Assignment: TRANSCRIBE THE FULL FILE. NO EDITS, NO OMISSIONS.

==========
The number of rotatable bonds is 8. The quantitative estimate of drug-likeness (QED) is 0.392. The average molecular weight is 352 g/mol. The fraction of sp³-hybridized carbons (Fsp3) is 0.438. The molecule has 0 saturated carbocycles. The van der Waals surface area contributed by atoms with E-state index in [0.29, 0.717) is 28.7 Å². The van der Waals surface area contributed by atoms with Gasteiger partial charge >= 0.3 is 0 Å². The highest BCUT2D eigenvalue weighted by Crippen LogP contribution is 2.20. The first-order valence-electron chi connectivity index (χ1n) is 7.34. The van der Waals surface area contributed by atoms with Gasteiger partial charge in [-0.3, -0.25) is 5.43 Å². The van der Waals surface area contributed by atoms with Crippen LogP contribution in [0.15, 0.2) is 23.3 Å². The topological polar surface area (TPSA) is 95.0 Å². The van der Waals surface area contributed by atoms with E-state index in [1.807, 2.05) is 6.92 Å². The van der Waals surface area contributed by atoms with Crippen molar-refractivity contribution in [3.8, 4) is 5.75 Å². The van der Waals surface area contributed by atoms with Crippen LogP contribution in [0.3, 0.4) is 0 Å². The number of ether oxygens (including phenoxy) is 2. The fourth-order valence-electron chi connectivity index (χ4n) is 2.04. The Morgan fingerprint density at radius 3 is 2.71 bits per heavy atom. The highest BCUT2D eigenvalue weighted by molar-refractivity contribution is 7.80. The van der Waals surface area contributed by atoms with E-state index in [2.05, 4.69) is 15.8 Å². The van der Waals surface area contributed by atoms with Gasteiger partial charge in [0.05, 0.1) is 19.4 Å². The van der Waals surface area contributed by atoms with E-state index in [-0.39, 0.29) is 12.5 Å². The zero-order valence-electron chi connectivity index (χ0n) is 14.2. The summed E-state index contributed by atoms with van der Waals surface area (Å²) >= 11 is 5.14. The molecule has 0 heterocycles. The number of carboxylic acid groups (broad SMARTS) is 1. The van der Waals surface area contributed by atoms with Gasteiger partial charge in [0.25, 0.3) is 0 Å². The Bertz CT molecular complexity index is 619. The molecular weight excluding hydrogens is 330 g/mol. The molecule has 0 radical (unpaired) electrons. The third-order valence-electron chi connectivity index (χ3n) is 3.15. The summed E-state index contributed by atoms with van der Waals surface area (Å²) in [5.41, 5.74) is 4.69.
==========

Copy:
The number of rotatable bonds is 8. The quantitative estimate of drug-likeness (QED) is 0.392. The average molecular weight is 352 g/mol. The fraction of sp³-hybridized carbons (Fsp3) is 0.438. The molecule has 0 saturated carbocycles. The van der Waals surface area contributed by atoms with E-state index in [0.29, 0.717) is 28.7 Å². The van der Waals surface area contributed by atoms with Gasteiger partial charge >= 0.3 is 0 Å². The highest BCUT2D eigenvalue weighted by Crippen LogP contribution is 2.20. The first-order valence-electron chi connectivity index (χ1n) is 7.34. The van der Waals surface area contributed by atoms with Gasteiger partial charge in [-0.3, -0.25) is 5.43 Å². The van der Waals surface area contributed by atoms with Crippen LogP contribution in [0.15, 0.2) is 23.3 Å². The topological polar surface area (TPSA) is 95.0 Å². The van der Waals surface area contributed by atoms with E-state index in [1.807, 2.05) is 6.92 Å². The van der Waals surface area contributed by atoms with Crippen molar-refractivity contribution in [3.8, 4) is 5.75 Å². The van der Waals surface area contributed by atoms with Crippen LogP contribution in [0.3, 0.4) is 0 Å². The number of ether oxygens (including phenoxy) is 2. The fourth-order valence-electron chi connectivity index (χ4n) is 2.04. The Morgan fingerprint density at radius 3 is 2.71 bits per heavy atom. The highest BCUT2D eigenvalue weighted by molar-refractivity contribution is 7.80. The van der Waals surface area contributed by atoms with E-state index in [2.05, 4.69) is 15.8 Å². The van der Waals surface area contributed by atoms with Gasteiger partial charge in [0.05, 0.1) is 19.4 Å². The van der Waals surface area contributed by atoms with E-state index in [-0.39, 0.29) is 12.5 Å². The zero-order valence-electron chi connectivity index (χ0n) is 14.2. The summed E-state index contributed by atoms with van der Waals surface area (Å²) >= 11 is 5.14. The molecule has 0 heterocycles. The number of carboxylic acid groups (broad SMARTS) is 1. The van der Waals surface area contributed by atoms with Gasteiger partial charge in [0.25, 0.3) is 0 Å². The Bertz CT molecular complexity index is 619. The molecular weight excluding hydrogens is 330 g/mol. The molecule has 0 radical (unpaired) electrons. The third-order valence-electron chi connectivity index (χ3n) is 3.15. The summed E-state index contributed by atoms with van der Waals surface area (Å²) in [5.41, 5.74) is 4.69.